YUFA puzzled by Employer’s adversarial negotiation strategy for new collective agreement

On June 21, 2024, the Employer requested that the Ontario Ministry of Labour appoint a conciliation officer to facilitate negotiations for a new YUFA collective agreement.

Although either party has the right to apply for conciliation at any point during bargaining, the Employer's decision so early is highly unusual (and unprecedented at York) since negotiations have barely begun. The two parties have not yet exchanged their full sets of proposals, including those dealing with monetary issues. In the most recent bargaining session on June 18th, YUFA presented its equity-related proposals; the Employer presented proposals on faculty leaves; and agreement was reached on several small updates to the Collective Agreement. 

YUFA notes that the application for appointment of a conciliation officer is provocative, particularly just after a prolonged CUPE 3903 strike that was underway when the Employer initiated bargaining with YUFA (and the winter term remediation period’s overlap with the summer term). Conciliation – followed by requesting and obtaining a “no-board report” from the Ministry of Labour – is a first step toward being in a legal position to engage in a lockout of employees. Strikes and lockouts are not allowed until 17 days after a “no-board report”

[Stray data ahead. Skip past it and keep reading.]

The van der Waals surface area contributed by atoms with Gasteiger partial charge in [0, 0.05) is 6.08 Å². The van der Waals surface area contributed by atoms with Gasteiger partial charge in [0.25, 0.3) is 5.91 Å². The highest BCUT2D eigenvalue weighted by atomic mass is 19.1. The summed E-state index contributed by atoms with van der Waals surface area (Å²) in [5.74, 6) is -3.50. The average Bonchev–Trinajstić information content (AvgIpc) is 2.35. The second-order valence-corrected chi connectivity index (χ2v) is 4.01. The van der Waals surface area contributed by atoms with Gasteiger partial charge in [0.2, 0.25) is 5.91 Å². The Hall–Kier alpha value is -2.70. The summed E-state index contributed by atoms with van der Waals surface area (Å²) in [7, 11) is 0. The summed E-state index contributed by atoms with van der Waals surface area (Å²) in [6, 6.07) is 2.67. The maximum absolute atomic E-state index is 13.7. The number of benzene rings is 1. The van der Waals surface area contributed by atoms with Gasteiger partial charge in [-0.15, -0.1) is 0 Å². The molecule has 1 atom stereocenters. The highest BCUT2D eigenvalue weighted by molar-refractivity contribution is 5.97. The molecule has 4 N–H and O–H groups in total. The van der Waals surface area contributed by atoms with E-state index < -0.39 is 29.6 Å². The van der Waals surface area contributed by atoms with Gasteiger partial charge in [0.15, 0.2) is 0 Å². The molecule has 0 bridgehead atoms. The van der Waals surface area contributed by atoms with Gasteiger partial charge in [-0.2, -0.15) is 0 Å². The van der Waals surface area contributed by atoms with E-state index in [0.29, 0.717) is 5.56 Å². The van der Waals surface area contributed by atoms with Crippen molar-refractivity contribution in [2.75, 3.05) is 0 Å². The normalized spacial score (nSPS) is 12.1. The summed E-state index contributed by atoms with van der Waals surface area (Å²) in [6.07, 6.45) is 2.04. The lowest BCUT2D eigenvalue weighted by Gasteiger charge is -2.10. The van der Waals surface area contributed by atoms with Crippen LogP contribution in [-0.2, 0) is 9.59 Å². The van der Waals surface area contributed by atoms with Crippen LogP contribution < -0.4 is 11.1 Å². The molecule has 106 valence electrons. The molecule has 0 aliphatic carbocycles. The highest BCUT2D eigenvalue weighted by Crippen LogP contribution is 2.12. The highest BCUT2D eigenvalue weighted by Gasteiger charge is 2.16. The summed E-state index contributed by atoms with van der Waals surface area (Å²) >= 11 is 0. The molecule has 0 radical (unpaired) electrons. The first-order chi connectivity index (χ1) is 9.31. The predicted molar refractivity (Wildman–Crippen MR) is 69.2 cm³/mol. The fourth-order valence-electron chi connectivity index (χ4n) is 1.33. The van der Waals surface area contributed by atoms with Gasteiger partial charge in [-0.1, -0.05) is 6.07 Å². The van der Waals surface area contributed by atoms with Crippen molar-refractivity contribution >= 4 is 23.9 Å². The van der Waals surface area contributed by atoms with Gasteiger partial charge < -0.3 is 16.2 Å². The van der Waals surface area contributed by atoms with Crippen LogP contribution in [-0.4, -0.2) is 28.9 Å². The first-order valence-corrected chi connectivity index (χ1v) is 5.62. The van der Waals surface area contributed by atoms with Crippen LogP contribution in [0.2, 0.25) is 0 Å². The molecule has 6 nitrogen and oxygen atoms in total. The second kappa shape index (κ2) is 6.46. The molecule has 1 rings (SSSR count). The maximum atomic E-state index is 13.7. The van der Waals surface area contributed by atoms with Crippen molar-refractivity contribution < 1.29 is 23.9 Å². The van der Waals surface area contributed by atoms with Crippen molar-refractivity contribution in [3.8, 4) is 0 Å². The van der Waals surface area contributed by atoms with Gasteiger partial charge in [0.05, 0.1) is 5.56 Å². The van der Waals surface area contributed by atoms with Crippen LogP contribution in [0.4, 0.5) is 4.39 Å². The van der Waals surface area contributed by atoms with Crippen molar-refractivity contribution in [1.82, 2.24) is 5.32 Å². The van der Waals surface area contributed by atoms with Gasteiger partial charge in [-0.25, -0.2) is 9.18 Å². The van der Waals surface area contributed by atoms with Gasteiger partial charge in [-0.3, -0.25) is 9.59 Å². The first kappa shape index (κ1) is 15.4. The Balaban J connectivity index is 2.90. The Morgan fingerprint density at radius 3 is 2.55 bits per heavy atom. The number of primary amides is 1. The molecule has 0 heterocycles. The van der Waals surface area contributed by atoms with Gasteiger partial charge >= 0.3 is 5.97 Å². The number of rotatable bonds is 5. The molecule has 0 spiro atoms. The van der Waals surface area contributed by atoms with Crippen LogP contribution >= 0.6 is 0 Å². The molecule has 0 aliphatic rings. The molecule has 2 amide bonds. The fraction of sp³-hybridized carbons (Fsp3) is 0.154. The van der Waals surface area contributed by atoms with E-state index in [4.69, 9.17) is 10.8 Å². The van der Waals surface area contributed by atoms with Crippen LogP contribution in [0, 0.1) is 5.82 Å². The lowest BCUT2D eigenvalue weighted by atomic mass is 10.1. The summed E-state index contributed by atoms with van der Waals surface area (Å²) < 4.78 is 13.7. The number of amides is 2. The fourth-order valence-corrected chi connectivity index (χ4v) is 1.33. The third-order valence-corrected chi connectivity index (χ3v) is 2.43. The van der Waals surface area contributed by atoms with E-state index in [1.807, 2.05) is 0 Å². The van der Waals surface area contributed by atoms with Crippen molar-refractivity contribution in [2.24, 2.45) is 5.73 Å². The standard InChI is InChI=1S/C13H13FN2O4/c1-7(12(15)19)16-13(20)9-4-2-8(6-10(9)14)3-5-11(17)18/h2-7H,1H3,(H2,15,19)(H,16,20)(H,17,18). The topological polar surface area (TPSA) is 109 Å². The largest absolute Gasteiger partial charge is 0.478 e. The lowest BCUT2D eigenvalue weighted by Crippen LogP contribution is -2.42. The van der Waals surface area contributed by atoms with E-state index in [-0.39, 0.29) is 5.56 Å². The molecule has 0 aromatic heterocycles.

The Employer’s explanation for its decision to apply for conciliation is that “Every day that goes by without a Collective Agreement between the University and its full-time faculty represents a missed opportunity to work together to find mutually agreeable solutions [to financial challenges].” YUFA objects in the strongest possible terms to being implicated in the Employer’s financial decisions.  

YUFA has been clear in calling for major reforms in management and governance at the university following the scathing December 2023 Ontario Auditor General's Value-for-Money Audit of the university

The Auditor General’s report revealed major deficiencies in financial oversight, planning, and accountability that have prioritized expensive capital projects and put academic programs at risk.

The Auditor General’s report also noted that over a five-year period ending in 2023, the number of senior managers at York increased by 37% and the amount of related compensation (salary, benefits, bonuses, and stipends) increased by 47%. During this time, salaries paid to Associate/Assistant Vice-Presidents increased by 73%, and salaries paid to Vice-Presidents increased by 48%, while YUFA members’ salaries rose just 1% per year.  

York University’s administration – not YUFA – is responsible for these irresponsible   financial decisions.

The next bargaining session is scheduled for Tuesday, June 25, when YUFA intends to present its monetary compensation proposals. YUFA’s bargaining priorities were approved at a general membership meeting on June 6th.

YUFA and the Employer are covered by provincial legislation concerning collective bargaining. Details on how collective agreements are reached in Ontario, including conciliation and lock-outs, can be found at: https://www.ontario.ca/page/collective-bargaining

We will keep members posted about the progress of bargaining.